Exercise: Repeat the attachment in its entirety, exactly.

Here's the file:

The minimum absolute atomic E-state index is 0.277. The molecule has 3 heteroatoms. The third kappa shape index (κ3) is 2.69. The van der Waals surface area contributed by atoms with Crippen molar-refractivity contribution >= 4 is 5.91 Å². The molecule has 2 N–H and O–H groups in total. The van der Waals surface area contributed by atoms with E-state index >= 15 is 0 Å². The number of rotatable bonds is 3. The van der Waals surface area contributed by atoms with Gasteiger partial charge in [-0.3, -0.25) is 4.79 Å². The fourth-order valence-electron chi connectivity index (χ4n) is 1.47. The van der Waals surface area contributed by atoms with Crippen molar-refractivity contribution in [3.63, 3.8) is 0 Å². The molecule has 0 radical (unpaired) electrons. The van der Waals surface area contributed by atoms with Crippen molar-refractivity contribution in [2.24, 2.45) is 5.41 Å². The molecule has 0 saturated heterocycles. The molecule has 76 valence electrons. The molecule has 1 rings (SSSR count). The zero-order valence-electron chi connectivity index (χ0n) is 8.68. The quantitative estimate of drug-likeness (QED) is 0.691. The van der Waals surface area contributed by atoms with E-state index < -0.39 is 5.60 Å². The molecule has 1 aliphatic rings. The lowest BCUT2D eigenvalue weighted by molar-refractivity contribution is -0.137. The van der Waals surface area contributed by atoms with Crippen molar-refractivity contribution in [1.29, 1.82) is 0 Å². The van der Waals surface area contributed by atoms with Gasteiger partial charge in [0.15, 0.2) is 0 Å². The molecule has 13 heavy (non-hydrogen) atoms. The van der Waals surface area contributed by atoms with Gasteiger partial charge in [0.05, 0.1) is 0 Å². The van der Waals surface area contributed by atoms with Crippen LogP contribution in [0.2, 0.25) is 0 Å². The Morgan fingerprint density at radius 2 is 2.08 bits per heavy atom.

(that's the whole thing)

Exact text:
The minimum absolute atomic E-state index is 0.277. The molecule has 3 heteroatoms. The third kappa shape index (κ3) is 2.69. The van der Waals surface area contributed by atoms with Crippen molar-refractivity contribution >= 4 is 5.91 Å². The molecule has 2 N–H and O–H groups in total. The van der Waals surface area contributed by atoms with E-state index >= 15 is 0 Å². The number of rotatable bonds is 3. The van der Waals surface area contributed by atoms with Gasteiger partial charge in [-0.3, -0.25) is 4.79 Å². The fourth-order valence-electron chi connectivity index (χ4n) is 1.47. The van der Waals surface area contributed by atoms with Crippen molar-refractivity contribution in [3.63, 3.8) is 0 Å². The molecule has 0 radical (unpaired) electrons. The van der Waals surface area contributed by atoms with Crippen molar-refractivity contribution in [2.24, 2.45) is 5.41 Å². The molecule has 0 saturated heterocycles. The molecule has 76 valence electrons. The molecule has 1 rings (SSSR count). The zero-order valence-electron chi connectivity index (χ0n) is 8.68. The quantitative estimate of drug-likeness (QED) is 0.691. The van der Waals surface area contributed by atoms with E-state index < -0.39 is 5.60 Å². The molecule has 1 aliphatic rings. The lowest BCUT2D eigenvalue weighted by molar-refractivity contribution is -0.137. The van der Waals surface area contributed by atoms with Crippen molar-refractivity contribution in [1.29, 1.82) is 0 Å². The van der Waals surface area contributed by atoms with Gasteiger partial charge in [0.15, 0.2) is 0 Å². The molecule has 13 heavy (non-hydrogen) atoms. The van der Waals surface area contributed by atoms with Gasteiger partial charge in [0.05, 0.1) is 0 Å². The van der Waals surface area contributed by atoms with Crippen LogP contribution in [0.2, 0.25) is 0 Å². The Morgan fingerprint density at radius 2 is 2.08 bits per heavy atom.